May 13, 1992
The county commissioners boosted their efforts to begin a voluntary recycling program July 1 by awarding a $258,000 contract to a Finksburg firm to operate a collection center for recyclables.Under the five-year contract, Phoenix Recycling Inc. will collect recyclables -- at no cost -- from trash haulers serving the county and from residents at its facility at 2700 Emory Road.The county will pay Phoenix $258,000 to operate the facility and market the recyclables the first year. The final cost could vary, depending on the amount of recyclables collected at the facility, said county Attorney Charles W. Thompson Jr.The contract is based on Phoenix's low bid for the county's initial plan for mandatory recycling.
December 30, 1993
When Baltimore County Executive Roger Hayden announced plans early this year to blanket the county with curbside recycling collections by 1995, the volunteers who had manned about a dozen drop-off stations on weekends cheered. The county, like Baltimore city and most of its suburban neighbors, was finally entering the late 20th century in refuse collection. It made little sense that residents had an easier (and cheaper) time throwing away their non-renewable garbage than getting rid of their recyclables.
May 5, 1991
Everett Ecker Sr., Charles "Tooter" Fritz, Kenneth Grimes, Roy Johnson and Terry Petry (seeking one of three council seats) were asked these four questions:* What do you view as the town's three most immediate needs?* How can New Windsor keep its small town atmosphere as it continues to grow?* Do you believe the county and towns can meet the 1994 mandate for 15 percent recycling? Do you support mandatory or voluntary recycling? Why? How would you meet the costs involved in recycling?* How would you resolve the dispute between the quarry ownersand the residents?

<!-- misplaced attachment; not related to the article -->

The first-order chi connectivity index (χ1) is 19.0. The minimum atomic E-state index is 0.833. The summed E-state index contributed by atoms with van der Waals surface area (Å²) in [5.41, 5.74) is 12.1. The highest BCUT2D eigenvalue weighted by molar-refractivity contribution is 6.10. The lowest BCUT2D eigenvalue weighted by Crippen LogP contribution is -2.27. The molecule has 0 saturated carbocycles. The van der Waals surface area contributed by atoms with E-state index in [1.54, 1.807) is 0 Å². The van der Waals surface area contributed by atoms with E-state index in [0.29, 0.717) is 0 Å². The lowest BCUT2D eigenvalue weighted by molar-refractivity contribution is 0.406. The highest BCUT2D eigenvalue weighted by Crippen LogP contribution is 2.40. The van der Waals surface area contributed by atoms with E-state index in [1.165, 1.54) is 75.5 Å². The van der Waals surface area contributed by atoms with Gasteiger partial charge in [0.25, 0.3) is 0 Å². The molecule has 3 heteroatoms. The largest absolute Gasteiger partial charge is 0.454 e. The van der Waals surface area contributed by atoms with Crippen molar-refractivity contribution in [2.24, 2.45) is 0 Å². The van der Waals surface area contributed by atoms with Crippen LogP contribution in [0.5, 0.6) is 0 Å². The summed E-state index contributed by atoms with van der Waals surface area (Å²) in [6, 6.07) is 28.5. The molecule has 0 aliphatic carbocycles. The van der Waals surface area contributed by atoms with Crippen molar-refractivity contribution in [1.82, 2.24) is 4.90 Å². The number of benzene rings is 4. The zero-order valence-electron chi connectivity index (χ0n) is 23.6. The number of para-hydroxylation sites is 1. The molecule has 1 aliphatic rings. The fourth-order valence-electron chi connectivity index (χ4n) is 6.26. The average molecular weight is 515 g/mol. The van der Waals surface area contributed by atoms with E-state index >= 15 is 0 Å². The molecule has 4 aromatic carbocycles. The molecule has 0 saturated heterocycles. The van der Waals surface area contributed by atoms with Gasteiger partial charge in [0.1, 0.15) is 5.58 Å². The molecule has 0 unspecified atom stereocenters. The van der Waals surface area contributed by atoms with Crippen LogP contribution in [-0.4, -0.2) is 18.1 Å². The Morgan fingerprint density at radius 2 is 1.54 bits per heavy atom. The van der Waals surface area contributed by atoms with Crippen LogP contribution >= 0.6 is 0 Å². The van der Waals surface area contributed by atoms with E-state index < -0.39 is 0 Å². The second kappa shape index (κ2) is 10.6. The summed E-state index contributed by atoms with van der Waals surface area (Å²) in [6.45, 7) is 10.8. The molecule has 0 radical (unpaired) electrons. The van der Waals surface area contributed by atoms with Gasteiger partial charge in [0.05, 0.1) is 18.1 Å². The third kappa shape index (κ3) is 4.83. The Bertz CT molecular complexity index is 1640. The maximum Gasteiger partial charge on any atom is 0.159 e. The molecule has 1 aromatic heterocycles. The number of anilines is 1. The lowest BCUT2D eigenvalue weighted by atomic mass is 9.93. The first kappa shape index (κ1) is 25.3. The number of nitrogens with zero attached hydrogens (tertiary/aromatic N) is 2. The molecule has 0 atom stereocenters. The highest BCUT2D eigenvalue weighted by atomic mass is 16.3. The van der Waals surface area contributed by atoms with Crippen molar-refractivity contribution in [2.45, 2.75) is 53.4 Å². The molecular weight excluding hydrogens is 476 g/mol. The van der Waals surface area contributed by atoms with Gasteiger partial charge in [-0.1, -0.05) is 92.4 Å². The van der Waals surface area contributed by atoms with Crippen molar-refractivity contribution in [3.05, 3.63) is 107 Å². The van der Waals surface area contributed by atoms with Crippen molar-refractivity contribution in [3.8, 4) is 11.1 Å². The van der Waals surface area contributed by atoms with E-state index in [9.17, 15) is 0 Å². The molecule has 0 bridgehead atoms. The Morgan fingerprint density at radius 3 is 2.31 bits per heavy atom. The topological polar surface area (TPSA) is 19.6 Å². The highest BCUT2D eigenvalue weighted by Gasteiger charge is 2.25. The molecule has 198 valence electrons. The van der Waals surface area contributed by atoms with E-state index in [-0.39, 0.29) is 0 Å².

August 11, 1991
If the recycling phenomenon hasn't touched your household yet, to steal a phrase from the baseball legend Satchel Paige, "Don't look over your shoulder; it might be gaining on you."That's especially true in Baltimore City and Anne Arundel and Howard counties, where new local budgets that went into effect July 1 include strong pushes for recycling aimed at residential areas.In little more than a month, some form of voluntary recycling on a routine basis will involve all 230,000 single-family homes in Baltimore City.
June 4, 1993
Harford County this month completes the first year of its recycling program with a success rate that already meets the 1994 state goal of 20 percent. Buddy Blue Bag, the program's overstuffed mascot, would split a seam.But there is an asterisk attached. The county got the 21 percent grade only with the help of an automatic 5 percent bonus for having the waste-to-energy incinerator in Magnolia.Still, the countywide program is collecting one-third more recyclable material than it did a year ago, over 200 tons a week.
May 10, 1992
Bowing to public pressure, the county commissioners say they may scrap mandatory recycling and other aspects of a proposed solid waste program that raised objections from residents and trash haulers."